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As Argentina Heads to Runoff, Jews Want Anyone but Menem

April 29, 2003
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With more skepticism than hope, Myriam Gartenkrot cast her vote for Argentine president on Sunday morning.

But the results were what she wanted least: Former President Carlos Menem placed first, winning a slot in a May 18 runoff, the first in the country’s history.

“I don’t have a strong conviction about who is the best choice,” Gartenkrot said. “What I’m sure about is that I don’t want to go back to the Menem era, when the terrorist attacks took place.”

She was referring to the 1992 bombing of the Israeli embassy in Buenos Aires, which killed 29 people, and the 1994 bombing of the AMIA cultural center, which killed 85.

Both attacks took place during Menem’s time in office, which lasted from 1989 to 1999.

Critics accused Menem of corruption, and said his stewardship of the country led to the current economic meltdown.

In addition, a witness in the 1994 bombing case has accused Menem of receiving a $10 million bribe to cover up Iranian participation in the bombings, for which the Iranian-backed Hezbollah terror group remains the prime suspect. Menem denies the charge, saying it is politically motivated.

Menem still won 24 percent of the votes in Sunday’s first round, more than any of the other 17 candidates. But the run-off is up for grabs, as some two-thirds of Argentines say they will never vote for Menem, according to several polls.

Menem’s opponent will be Nestor Kirchner, the governor of Santa Cruz province in Patagonia, who won 22 percent of the vote on Sunday. Kirchner has the support of Argentina’s current president, Eduardo Duhalde.

Both Menem and Kirchner belong to the Peronist party, as did another first-round candidate, Adolfo Rodriguez Saa, who got 14 percent of the vote.

Two candidates representing new political forces had strong showings on Sunday: Ricardo Lopez Murphy, a conservative former economy minister, got 16 percent of the vote and placed first in Buenos Aires.

A left-leaning coalition headed by Elisa Carrio got 14 percent of the vote, without even investing in campaign advertising.

No single candidate had overwhelming Jewish support. And some voters weren’t moved by any of the candidates.

“I come because it’s a civic duty” — voting is obligatory for citizens over age 18 — “but I am a clear example of the impoverished middle class and have little faith that something can change soon,” said Gartenkrot, a volunteer at the Iona Jewish day school and community center, where her youngest son, Axel, studies with a full scholarship.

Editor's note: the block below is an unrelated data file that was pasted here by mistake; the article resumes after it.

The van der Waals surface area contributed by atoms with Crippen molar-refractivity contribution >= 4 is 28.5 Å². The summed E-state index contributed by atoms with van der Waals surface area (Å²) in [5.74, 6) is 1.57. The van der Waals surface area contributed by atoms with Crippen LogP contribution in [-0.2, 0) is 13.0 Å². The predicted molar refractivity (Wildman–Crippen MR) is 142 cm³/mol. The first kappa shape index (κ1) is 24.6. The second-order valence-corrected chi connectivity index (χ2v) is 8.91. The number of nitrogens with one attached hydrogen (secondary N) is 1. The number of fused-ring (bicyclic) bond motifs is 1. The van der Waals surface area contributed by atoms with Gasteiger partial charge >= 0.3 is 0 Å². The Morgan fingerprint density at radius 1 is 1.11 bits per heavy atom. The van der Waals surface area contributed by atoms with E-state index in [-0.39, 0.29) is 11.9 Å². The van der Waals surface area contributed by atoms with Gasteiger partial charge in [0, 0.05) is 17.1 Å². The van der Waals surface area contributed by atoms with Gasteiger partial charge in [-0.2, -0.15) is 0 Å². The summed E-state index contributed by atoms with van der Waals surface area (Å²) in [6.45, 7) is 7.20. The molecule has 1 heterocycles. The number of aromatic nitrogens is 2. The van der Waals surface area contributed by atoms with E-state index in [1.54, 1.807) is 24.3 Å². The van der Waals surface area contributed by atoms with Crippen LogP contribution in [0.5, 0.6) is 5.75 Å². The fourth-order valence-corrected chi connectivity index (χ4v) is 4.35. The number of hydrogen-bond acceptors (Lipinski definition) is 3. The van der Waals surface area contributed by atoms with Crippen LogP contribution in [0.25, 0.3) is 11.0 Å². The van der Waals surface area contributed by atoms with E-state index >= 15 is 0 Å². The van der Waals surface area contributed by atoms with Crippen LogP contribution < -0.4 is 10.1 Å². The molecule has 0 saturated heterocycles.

Gartenkrot’s husband, Jorge Podostrej, a former shop owner, lately has been employed in a clothing shop and receives a salary of less than $300 dollars per month.

Their oldest daughter, Natalia, 16, also has a scholarship at a non-Jewish private school. To survive during the country’s economic crisis, the family shares its small first-floor apartment with Jorge’s mother.

Jose Zayat, 66, opened a kosher candy shop two weeks ago, thanks to Jewish communal support. His shop is in the Once neighborhood, home to many religious Jews.

Zayat used to have three shops but had to close them five years ago because of the economic crisis.

“As part of an impoverished middle class group, I vote for the least bad candidate, not out of conviction,” Zayat told JTA.

Eliau, 59, a Moroccan-born rabbi who asked that his last name not be published, passed by Zayat’s shop.

“I just hope Menem won’t become president after the runoff. It’s crucial for Jews, after the terrorist attacks,” Eliau said.

Before the elections, DAIA, the political umbrella organization of the Jewish community, invited each candidate to present his or her views to Jewish leaders.

Both Menem and Rodriguez Saa said they did not have time to attend the DAIA meetings.

In a telephone interview with JTA, Jose Hercman, DAIA’s president, said his institution would again invite Kirchner and Menem.

The local president of B’nai B’rith, Roberto Nul, said the Jewish community has reason to be dissatisfied with Menem’s halting investigation of the 1992 and 1994 bombings.

But Menem also took action on issues that were important to the community, such as opening files related to Nazis in Argentina and creating a committee to research Nazi activities in the country, Nul said.

On Monday morning, conversations at Jewish institutions across the capital focused on attitudes toward Menem. Israel Maganiezin, vice president of the Hebraica club, missed the elections because he was traveling, but returned Monday to hear people discussing the elections constantly.

“Everyone in the club kept repeating, ‘I didn’t vote for’ ” Menem, he said. “But many might have voted for him. He was first.”

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